Is ‘Pregnancy Brain’ for Real?

Is being pregnant actually an excuse for ‘bad’ behavior? (Photo: Getty Images)

We all have bad days — and Kim Kardashian is no exception.

The Keeping Up with the Kardashians star, who recently announced that she’s pregnant with her second child, went on a profanity-laced Twitter rant yesterday covering everything from how sick she’s feeling (very) to rumors that she’s faking her pregnancy.

You can see how it went down, here, but Kardashian sums it up with this Tweet: 

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Her tweets were so out of character that even Twitter thought her account had been hacked and contacted her about it. 

But is pregnancy really to blame? 

It’s no secret that many women become more emotional when they’re pregnant, and some claim that they’re not able to think as clearly due to a phenomenon known as “pregnancy brain.” But while a recent study from Brigham Young University of 42 pregnant women concluded that women’s problem-solving skills aren’t impacted by pregnancy, experts say there are definitely other factors at play that can impact a pregnant woman’s ability to think clearly.

“Pregnancy can be an extraordinarily emotional experience,” Jason S. James, MD, chairman of the Department of Obstetrics & Gynecology at Baptist Hospital of Miamitells Yahoo Health. “Many women are excited but that can be tempered by anxiety and fear. Hormones play a role as well.”

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James says the exact role of hormones and emotions is “poorly understood” but that doctors have seen that the change in hormones in a woman’s body during pregnancy can affect her emotions, thought process, and memory.

The main hormones at play? The pregnancy hormone progesterone, which increases 10-fold and the female sex hormone estrogen.

“During pregnancy, there are the highest amounts of estrogen and progesterone that women will probably ever see in their lives,” says Mary Kimmel, MD, medical director for the Perinatal Psychiatry Inpatient Unit at the University of North Carolina School of Medicine. She notes that the stress hormone cortisol is also increased in a woman’s body during this time, which can make pregnant women feel frazzled.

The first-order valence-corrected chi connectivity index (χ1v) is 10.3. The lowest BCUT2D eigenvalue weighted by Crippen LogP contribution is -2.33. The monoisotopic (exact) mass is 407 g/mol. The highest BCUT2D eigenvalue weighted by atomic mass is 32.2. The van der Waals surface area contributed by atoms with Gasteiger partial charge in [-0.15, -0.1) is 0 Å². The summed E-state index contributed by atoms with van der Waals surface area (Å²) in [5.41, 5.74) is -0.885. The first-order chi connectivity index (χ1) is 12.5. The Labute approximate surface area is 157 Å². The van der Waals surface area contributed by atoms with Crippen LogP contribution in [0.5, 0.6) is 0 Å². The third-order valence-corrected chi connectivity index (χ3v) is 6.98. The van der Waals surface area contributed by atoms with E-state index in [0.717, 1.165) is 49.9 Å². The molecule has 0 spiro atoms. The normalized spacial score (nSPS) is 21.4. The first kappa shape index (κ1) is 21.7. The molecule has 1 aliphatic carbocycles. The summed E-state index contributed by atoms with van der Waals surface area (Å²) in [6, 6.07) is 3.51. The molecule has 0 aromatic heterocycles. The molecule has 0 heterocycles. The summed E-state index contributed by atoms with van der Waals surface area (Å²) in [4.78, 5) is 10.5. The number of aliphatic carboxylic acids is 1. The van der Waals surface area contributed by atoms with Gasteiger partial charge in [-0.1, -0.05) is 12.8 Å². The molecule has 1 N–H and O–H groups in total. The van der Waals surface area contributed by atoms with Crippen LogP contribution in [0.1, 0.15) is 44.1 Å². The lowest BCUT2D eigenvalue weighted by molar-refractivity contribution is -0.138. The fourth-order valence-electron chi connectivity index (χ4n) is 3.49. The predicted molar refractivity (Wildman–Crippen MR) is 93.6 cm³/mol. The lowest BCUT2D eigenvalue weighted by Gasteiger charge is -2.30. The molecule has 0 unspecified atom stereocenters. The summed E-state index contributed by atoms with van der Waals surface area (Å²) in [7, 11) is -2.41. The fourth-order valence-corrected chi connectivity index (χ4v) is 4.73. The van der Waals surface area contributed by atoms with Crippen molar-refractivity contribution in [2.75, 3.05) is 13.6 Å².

That hormone cocktail, coupled with a slew of emotions that naturally come with pregnancy can leave women feeling much more emotional than usual.

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Women’s health expert Jennifer Wider, MD, likens the change in emotions to PMS but, unfortunately for pregnant women, its symptoms last nine months.

While James says some of the mood swings are out of a pregnant woman’s control, there are things women can do to lessen the impact. Awareness is key, he says: “Letting pregnant women know that this is normal and common helps them not panic when they have these emotions.”

Sheryl Ross, MD, a women’s health expert at Providence Saint John’s Health Center in Santa Monica, Calif., stresses that adequate sleep, a good diet, and regular exercise can help. She also says it’s crucial for women to try to shut out negativity during this time in order to keep their stress levels under control: “Don’t read the blogs from angry pregnant women and don’t allow friends and family to tell you the pregnant women horror stories.”

So, while Kardashian’s Twitter rant was unusual for her, it’s pretty normal for a pregnant woman…and that’s okay. Says Kimmel: “For your first or your fourth child, this is a huge transition. It’s okay to have whatever feelings you’re having.”

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